Is the LUMIX S1H Good for STILL PHOTOGRAPHY?

Is the LUMIX S1H Good for STILL PHOTOGRAPHY?

January 12, 2020 28 By Peter Engel


Hey everybody, PhotoJoseph here and I want
to talk about the differences between the S1H and the S1 one for still photography. Odd thing to talk about, but this is actually
based off of a user question that came in. So here’s the, here’s the basis for this conversation. The S1 and the S1R both lack the low pass
filter on the sensor, which means that you get a slightly sharper image than if you had
the low pass filter, but what you lose is moiré protection. So with the S1 and the S1R you risk getting
moiré in your photos but you have a slightly sharper image. And this has been going on in the Lumix cameras
since I think the GX8 I believe was the first camera that dropped the low pass filter and
it gave you a effectively higher resolution image. That’s a great thing. Now on the on the S1H, the low pass filter
is back and the reason that it’s back is twofold. One is to eliminate that moiré, which in
the world of cinematography is generally something that you do want to try to avoid. It’s a little bit harder to knock out I think
on a video shot than it would be on a still, but it also gives you the side effect of making
the image slightly softer, which in general isn’t something you would think you would
want, but when you’re talking about cinematography, that ever so slightly softer image tends to
look a little bit more filmic than something super sharp coming out of the S1. Okay, great. So that’s why we want to compare them for
still photography. Now it’s interesting; in the media recently
there’s been quite a few articles about using the S1H as the ultimate hybrid camera, which
I love to hear, but as a $4,000 camera that is really designed for cinematographers, it’s kind of funny to think that a still photographer
would want to use this, but as a user who wrote in pointed out they can’t afford to
buy both. They would like to have just one and they
would love to buy the S1H but use it for still photography as well. Is there going to be a significant difference? Is the image so much softer that they would
not be happy with it, whereas they would be with the S1? So that’s what we set out to find out. So what I did is I took a couple of pictures
of basically just this focus chart, of this shirt actually because it’s got a very fine
mesh to it; I thought maybe it would make a moiré pattern — spoiler alert, it didn’t,
but — and then this little rag thing and a couple other little things just to try and
figure out if there was a difference in sharpness and if we could even see the moiré. So let’s have a look. Also, I should point out that the screen recording
you’re about to watch is recorded in 4K on an ultra HD monitor. And so to really see and appreciate the differences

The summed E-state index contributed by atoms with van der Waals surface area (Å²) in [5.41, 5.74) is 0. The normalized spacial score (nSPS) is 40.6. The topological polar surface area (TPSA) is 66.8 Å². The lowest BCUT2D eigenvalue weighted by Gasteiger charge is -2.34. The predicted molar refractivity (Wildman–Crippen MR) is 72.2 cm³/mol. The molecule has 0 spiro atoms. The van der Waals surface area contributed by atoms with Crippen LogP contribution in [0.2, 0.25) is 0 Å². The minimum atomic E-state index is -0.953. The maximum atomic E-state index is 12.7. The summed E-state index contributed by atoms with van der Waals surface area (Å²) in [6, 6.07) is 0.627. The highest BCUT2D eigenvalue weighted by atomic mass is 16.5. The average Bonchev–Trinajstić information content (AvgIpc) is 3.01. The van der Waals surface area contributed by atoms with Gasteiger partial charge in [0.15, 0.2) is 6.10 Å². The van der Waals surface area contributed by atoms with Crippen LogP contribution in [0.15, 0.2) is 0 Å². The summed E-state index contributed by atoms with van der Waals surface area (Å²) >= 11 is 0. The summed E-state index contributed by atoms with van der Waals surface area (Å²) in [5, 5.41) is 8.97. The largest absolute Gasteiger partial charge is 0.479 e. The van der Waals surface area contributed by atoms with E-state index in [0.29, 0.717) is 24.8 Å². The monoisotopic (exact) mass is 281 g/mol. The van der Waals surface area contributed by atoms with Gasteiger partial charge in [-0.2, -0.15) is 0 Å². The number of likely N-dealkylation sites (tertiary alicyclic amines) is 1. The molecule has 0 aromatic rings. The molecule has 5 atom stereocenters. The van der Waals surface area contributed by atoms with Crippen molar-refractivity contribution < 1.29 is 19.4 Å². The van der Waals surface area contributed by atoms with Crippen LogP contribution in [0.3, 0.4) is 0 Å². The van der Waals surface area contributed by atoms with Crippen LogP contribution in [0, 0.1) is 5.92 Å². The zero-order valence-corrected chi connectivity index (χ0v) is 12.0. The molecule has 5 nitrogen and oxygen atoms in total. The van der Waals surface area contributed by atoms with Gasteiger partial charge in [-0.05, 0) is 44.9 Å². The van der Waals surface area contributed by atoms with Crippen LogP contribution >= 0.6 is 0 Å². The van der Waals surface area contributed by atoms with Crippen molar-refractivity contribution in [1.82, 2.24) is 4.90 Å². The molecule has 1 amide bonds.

here, you’re probably gonna want to watch this on a 4K monitor too. If you can’t, that’s okay, I’ll walk you through
the differences and you might see them in there, but it is all recorded in 4K. Here are the photos that I made to compare. So six photos, three of each camera. You can see the camera indicated in the lower
left corner, so S1 and S1H and so on. The only differences between these is where
I was focused. On this shot, it was focused on the focus
target. On this pairing it was focused on the shirt
and on this pairing it was focused on the red scarf. So let’s go ahead and start by comparing these
two and we’re gonna go in 100% into the focus target itself. And at first glance there doesn’t seem to
be any noticeable difference. What I’m going to do is zoom in 2:1 here and
if you look very closely along the edge of the paint here… now the one on the left
is the S1 photo and the S1 photo without that low pass filter, we can see this jagged edge
in here. [Music] If we look over here at the S1H file, we don’t
see that. So that tells us that this is ever so slightly
softer, very, very slightly to the point where it’s actually blurring that together. So it looks cleaner. Ironically, this photo on the right actually
looks a little bit better than the one on the left. Of course, that’s just because it’s a photo
of this particular target, but, but there you go. Okay. Let’s go ahead and look at the second pairing. And again, this pairing is focused on the
shirt, so let’s go ahead and zoom into that. And on this one it’s a little bit harder to
see the difference. There is a slight color difference, which
is curious, but looking for sharpness. Again, the one on the left is the S1; on the
right is the S1H… it is very hard to see any appreciable difference in sharpness or
anything like that and there certainly is no moiré on either one. Let’s go to 1:1 and I don’t see a moiré there. If I zoom out to fit, I don’t see a moiré
there. So interestingly, I’m not getting a moiré
pattern on those. Finally, let’s look at the last ones here. Again, we’ll compare those. Zoom into the handkerchief here and you tell
me, but I am really, really having a hard time seeing a difference. I don’t know. What do you guys think? So there you have it. The difference is negligible. I would say that if you are considering the
S1H as a photography camera, you’re going to be just fine. You’re not going to be saddened by the ever
so slightly softer results that you would get from the S1. You’d have to be doing some pretty critical
work to see that difference. Maybe if you’re reproducing paintings or something
like that where you want every last little fragment of detail, then you might want to
stick with this. But I think that for general photography,
you are going to be perfectly fine with the S1H. Tell me what you think in the comments. Did you see something that I missed? Was there something I was not noticing that
you noticed? Let me know! Tell me what you think.